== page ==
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Aging Gracefully: Options For Life After 50

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Writing and blogging about life after fifty for women is becoming popular. I concur that we are overrun by marketing designed to make us look needfully at youth and beauty, although I do respectfully disagree with the notion presented in Barbara Hannah Grufferman’s September 7th Huffington Post article, “Life After 50: The End of Aging as We Know It“. Is the implication that by that striving to look and feel younger – whether by 5 years, 10 years or more – we’re like victims of some sort of group hypnosis…a plot enacted by the wily marketing gods upon unwitting midlife ladies in denial, dazed and confused by the spectre of menopause!

Every day I see ridiculous ads on my computer with images of wrinkly old ladies instantly transformed into winsome 30-somethings via some sort of ‘beauty secret’. The grocery store is filled with my peers walking around with ridiculously puffed-up lips and suspiciously perky boobs packaged in tiny teen-age t-shirts. These are outward manifestations of excess, yes, and might be considered disturbing results of a society that reveres youth and beauty in 60-second spots.

The baby boomer demographic is HUGE (for both women AND men…) and the viral marketing gurus are taking full advantage. But I believe that the real change for 50+ women lies not in the fashion choices they make or the fads made so popular by modern society and science, but by their life choices. Their ability to have a full life outside of work and wife. Their expectations for full educations, careers, economic security and healthcare. And fun. Their way, how and when they want it.

I don’t aspire to the idea that when you hit this age it’s all about how much cash you can throw at your appearance. When I think of ‘reversing the clock’, I’m not thinking of my hair length or color (artificial since…oh, never mind.), my midlife figure (it is what it is ) or those lines on my face that make me who I am (a ‘la “Bangs Not Botox!”). For me personally, “fifty is the new forty” is best represented by other things. For instance, the fact that I’m a ‘mature’ woman working in a fast-paced internet environment with people mostly half my age. It means that I love music from all the decades. It means I have no problem trying something new, no matter how ridiculous it may feel at first, or look all the time.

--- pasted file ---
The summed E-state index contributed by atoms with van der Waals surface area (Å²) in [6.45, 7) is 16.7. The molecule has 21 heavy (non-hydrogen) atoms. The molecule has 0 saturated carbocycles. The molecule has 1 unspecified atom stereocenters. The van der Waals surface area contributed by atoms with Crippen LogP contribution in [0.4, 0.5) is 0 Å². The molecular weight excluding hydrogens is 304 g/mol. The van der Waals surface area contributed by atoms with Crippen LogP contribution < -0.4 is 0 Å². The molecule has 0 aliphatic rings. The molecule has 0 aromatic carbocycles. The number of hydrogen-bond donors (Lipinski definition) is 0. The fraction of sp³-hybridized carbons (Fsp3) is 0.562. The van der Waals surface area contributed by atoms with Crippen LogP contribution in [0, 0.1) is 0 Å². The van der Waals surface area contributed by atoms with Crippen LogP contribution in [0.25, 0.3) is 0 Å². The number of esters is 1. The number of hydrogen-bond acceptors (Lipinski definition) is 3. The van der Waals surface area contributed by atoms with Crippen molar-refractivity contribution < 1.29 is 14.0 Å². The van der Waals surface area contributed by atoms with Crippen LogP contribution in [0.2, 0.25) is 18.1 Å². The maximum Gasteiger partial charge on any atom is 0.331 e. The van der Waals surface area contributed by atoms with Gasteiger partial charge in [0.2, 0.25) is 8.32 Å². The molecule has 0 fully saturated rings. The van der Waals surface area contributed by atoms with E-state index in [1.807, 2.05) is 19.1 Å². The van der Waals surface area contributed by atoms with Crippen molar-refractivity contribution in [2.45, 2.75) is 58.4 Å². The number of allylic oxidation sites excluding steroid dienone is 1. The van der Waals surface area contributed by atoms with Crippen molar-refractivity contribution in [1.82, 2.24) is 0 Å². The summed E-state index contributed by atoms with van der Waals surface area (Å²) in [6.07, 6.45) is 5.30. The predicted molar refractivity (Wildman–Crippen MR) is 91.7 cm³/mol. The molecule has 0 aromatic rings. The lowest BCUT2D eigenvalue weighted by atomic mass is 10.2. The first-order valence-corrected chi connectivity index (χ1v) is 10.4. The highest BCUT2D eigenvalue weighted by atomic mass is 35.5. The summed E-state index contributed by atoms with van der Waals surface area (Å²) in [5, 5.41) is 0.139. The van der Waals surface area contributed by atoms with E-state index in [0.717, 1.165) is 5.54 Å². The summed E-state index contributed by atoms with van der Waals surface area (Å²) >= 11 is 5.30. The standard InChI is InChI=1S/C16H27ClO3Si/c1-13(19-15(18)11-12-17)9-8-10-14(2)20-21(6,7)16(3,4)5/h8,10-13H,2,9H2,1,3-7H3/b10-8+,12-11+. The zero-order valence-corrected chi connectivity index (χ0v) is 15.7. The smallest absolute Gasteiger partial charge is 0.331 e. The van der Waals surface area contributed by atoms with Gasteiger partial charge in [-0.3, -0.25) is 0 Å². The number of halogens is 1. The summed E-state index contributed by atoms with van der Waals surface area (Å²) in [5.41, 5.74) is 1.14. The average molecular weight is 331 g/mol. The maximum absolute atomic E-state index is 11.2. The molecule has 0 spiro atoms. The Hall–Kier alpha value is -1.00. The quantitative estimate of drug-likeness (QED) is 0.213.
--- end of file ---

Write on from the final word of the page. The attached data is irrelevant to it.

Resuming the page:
Let’s face it…the menopause crowd are no longer the only ones under the youth microscope. Even the 40’s are in for it now! Ha ha! I have underwear older than some of the models that are mincing up and down the runways now, or posing in magazine ads with those vacant stares. For heaven’s sake…why are we even still debating the social statement that gray hair is somehow supposed to make? Yes, natural gray hair is beautiful on many women, but not all. (If you saw my hair in it’s natural state, you’d beg me to do something about it. Seriously.) Besides, does anyone really believe for one moment that Jane Fonda – as healthy as she was/is, looks spectacularly 45 at 72 without some sort of assistan Of course not! But so what if it makes us, if nothing else…hopeful for life after 50! I’m good with that.

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